The Birthday Variations offer 88 musical ways to say, “I’m glad you were born.” They are for intermediate and advanced pianists.
The Birth of the Birthday Variations
Nearly two decades ago, an adult student of mine asked me to play the birthday song in a variety of musical styles (ragtime, boogie-woogie, Beethoven, and so on) at her 40th birthday party. So I created 40 variations and performed about half of them that night. In the ensuing years, I have played some of these variations at various events and people have always enjoyed them.
Why 88 Variations?
There are currently 66 Variations available, but I have sketched out 88, so there are 22 more coming! Why 88?
My first piano teacher and dear friend Donald turned 88 in October, 2013. Since 88 is also the number of keys on a full-sized piano, I decided to acknowledge the significance of Donald’s milestone by finally notating the best of the Birthday Variations I composed years ago, and then compose many more until I reached a concert grand total of 88.
Since I so enjoyed the process of creating these pieces and others have enjoyed the results, I decided to share them on this site. I hope to finish the other 22 before Donald turns 90 in October of 2015. For now, I’m taking a much-needed break from that 25-note tune!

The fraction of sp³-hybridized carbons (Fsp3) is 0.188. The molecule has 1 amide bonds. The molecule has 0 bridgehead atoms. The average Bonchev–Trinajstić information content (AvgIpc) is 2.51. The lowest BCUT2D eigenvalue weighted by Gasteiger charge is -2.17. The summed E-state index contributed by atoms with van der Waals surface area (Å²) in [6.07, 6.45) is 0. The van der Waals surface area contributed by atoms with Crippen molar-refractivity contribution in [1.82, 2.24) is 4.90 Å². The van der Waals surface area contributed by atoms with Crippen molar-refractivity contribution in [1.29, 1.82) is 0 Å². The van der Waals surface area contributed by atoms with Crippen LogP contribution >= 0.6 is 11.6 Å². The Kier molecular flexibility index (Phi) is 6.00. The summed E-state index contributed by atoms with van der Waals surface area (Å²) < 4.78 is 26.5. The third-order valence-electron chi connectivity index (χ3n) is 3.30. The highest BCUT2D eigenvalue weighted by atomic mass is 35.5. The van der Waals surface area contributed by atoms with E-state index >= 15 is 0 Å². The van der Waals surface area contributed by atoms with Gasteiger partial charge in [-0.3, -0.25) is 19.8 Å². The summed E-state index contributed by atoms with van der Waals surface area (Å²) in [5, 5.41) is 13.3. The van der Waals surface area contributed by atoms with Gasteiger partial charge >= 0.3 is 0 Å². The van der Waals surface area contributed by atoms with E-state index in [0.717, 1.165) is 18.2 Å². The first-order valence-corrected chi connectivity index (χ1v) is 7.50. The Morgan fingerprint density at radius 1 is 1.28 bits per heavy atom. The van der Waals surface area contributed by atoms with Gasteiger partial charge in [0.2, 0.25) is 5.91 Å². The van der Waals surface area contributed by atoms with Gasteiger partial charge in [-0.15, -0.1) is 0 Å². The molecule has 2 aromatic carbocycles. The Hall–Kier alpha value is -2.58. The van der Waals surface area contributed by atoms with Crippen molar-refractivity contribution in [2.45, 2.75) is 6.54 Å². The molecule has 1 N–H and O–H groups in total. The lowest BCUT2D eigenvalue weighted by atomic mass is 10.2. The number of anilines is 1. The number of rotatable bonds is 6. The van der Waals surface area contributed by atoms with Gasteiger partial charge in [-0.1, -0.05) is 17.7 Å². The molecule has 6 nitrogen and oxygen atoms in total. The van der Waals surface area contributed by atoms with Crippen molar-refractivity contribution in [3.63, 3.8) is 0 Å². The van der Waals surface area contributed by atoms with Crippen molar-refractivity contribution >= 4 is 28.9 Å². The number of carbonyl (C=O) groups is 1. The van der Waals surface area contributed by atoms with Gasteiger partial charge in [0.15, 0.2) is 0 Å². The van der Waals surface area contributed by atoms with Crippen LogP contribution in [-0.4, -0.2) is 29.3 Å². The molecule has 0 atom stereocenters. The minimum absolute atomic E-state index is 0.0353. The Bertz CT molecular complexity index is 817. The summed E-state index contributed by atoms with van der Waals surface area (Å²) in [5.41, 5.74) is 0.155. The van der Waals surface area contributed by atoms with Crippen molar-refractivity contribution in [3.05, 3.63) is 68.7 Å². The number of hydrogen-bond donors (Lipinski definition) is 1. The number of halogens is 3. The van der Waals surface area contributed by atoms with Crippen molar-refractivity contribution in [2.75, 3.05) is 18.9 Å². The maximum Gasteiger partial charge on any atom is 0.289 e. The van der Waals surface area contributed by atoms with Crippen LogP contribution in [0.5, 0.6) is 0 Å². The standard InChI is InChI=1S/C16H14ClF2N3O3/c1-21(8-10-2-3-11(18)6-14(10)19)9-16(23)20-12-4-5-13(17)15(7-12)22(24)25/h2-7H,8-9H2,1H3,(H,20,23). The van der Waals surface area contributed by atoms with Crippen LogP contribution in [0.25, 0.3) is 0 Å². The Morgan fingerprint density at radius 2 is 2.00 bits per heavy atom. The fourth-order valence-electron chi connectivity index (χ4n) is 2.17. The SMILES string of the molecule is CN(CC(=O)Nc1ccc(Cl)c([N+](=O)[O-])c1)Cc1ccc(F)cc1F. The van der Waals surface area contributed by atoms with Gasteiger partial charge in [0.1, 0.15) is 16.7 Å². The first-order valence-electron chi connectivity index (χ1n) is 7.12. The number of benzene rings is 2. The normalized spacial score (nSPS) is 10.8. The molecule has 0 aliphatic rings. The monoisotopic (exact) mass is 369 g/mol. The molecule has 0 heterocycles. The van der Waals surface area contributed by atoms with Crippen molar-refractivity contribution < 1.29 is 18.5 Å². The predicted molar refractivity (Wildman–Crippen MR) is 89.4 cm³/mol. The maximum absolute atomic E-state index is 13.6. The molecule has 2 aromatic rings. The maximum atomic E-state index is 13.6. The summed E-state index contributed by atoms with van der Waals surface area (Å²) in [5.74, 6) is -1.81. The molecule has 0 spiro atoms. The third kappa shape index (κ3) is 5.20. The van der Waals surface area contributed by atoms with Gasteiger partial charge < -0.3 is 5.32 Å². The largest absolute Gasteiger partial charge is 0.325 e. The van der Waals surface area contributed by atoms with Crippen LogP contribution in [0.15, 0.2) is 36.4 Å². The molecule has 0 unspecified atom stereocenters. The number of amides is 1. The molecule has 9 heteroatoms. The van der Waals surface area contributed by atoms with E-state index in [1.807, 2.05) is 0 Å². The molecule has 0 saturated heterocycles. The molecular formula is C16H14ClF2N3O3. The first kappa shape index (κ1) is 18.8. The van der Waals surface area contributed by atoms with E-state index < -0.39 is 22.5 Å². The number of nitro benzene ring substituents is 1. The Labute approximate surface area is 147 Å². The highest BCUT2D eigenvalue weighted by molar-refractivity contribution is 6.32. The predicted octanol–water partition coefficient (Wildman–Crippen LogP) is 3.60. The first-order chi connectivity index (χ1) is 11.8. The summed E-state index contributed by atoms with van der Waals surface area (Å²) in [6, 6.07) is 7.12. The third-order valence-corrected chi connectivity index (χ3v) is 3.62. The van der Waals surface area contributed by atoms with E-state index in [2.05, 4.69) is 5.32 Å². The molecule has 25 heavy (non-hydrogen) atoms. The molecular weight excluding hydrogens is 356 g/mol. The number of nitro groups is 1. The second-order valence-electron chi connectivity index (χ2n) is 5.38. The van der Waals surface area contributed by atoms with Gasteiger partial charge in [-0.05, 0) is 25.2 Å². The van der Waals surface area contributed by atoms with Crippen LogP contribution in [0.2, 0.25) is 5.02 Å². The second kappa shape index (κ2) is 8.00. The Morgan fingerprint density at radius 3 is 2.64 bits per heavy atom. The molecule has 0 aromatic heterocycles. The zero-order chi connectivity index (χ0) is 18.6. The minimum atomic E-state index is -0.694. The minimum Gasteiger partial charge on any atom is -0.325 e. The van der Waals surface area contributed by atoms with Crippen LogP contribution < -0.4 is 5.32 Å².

Why Learn These Variations?
A person’s birthday is the one day a year when friends and family members make that person the focus of attention. It’s a special and highly personal day. Shouldn’t the birthday music also be special and personal?
Not long ago, one of my adult students (Tereza) came to her lesson on her birthday. Since she loves to dance tangos, I wished her “happy birthday” by playing the birthday song as a tango in the key of C minor. She loved it. Playing Birthday Variations adds needed joy to the world.
So please share and enjoy. If you have suggestions about these Variations or wish to propose an idea for yet another one, please contact me.
My Compositional Approach
In making variations in the styles of famous composers, I generally avoided using direct quotations from their pieces. For example, I resisted the temptation to quote the opening of Moonlight Sonata when making an arrangement in the style of Beethoven. Direct quotations from masterworks can easily cheapen both the original and the arrangement, so I tried to write in the familiar style of the composer while keeping direct quotations to a minimum.
The melody for Happy Birthday was written in 1893 for a song called Good Morning to You, so the tune (when played without the lyrics) is in the public domain. However, when the tune is performed with the familiar lyrics to become Happy Birthday to You, it is still under copyright in the U.S. There are currently legal battles being fought to determine whether that copyright claim is legitimate, but for now, that is how it stands. The copyright has expired in Canada.